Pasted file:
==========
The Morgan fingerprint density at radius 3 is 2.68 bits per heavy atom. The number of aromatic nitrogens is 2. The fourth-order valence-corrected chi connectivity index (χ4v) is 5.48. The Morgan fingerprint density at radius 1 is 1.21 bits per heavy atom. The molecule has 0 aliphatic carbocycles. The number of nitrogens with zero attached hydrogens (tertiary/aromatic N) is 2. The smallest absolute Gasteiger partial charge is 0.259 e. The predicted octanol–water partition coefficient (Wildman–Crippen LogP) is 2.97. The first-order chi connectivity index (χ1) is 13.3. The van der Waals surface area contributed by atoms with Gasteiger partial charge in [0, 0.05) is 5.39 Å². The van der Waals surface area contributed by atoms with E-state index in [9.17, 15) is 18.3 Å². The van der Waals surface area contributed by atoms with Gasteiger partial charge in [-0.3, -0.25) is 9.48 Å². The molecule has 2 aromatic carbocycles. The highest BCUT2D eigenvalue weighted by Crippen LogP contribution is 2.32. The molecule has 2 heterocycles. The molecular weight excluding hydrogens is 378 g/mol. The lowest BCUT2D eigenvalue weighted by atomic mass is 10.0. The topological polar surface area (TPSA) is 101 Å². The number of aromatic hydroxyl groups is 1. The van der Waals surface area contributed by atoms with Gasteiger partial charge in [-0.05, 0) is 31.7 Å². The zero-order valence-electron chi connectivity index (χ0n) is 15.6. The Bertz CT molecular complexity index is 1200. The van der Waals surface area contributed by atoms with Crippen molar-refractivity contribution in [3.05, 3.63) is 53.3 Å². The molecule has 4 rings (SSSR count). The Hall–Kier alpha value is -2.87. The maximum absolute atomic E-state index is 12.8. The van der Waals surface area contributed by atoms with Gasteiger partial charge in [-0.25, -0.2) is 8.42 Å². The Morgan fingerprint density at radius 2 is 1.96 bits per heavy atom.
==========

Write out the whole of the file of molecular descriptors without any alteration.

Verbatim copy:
The Morgan fingerprint density at radius 3 is 2.68 bits per heavy atom. The number of aromatic nitrogens is 2. The fourth-order valence-corrected chi connectivity index (χ4v) is 5.48. The Morgan fingerprint density at radius 1 is 1.21 bits per heavy atom. The molecule has 0 aliphatic carbocycles. The number of nitrogens with zero attached hydrogens (tertiary/aromatic N) is 2. The smallest absolute Gasteiger partial charge is 0.259 e. The predicted octanol–water partition coefficient (Wildman–Crippen LogP) is 2.97. The first-order chi connectivity index (χ1) is 13.3. The van der Waals surface area contributed by atoms with Gasteiger partial charge in [0, 0.05) is 5.39 Å². The van der Waals surface area contributed by atoms with E-state index in [9.17, 15) is 18.3 Å². The van der Waals surface area contributed by atoms with Gasteiger partial charge in [-0.3, -0.25) is 9.48 Å². The molecule has 2 aromatic carbocycles. The highest BCUT2D eigenvalue weighted by Crippen LogP contribution is 2.32. The molecule has 2 heterocycles. The molecular weight excluding hydrogens is 378 g/mol. The lowest BCUT2D eigenvalue weighted by atomic mass is 10.0. The topological polar surface area (TPSA) is 101 Å². The number of aromatic hydroxyl groups is 1. The van der Waals surface area contributed by atoms with Gasteiger partial charge in [-0.05, 0) is 31.7 Å². The zero-order valence-electron chi connectivity index (χ0n) is 15.6. The Bertz CT molecular complexity index is 1200. The van der Waals surface area contributed by atoms with Crippen molar-refractivity contribution in [3.05, 3.63) is 53.3 Å². The molecule has 4 rings (SSSR count). The Hall–Kier alpha value is -2.87. The maximum absolute atomic E-state index is 12.8. The van der Waals surface area contributed by atoms with Gasteiger partial charge in [-0.25, -0.2) is 8.42 Å². The Morgan fingerprint density at radius 2 is 1.96 bits per heavy atom.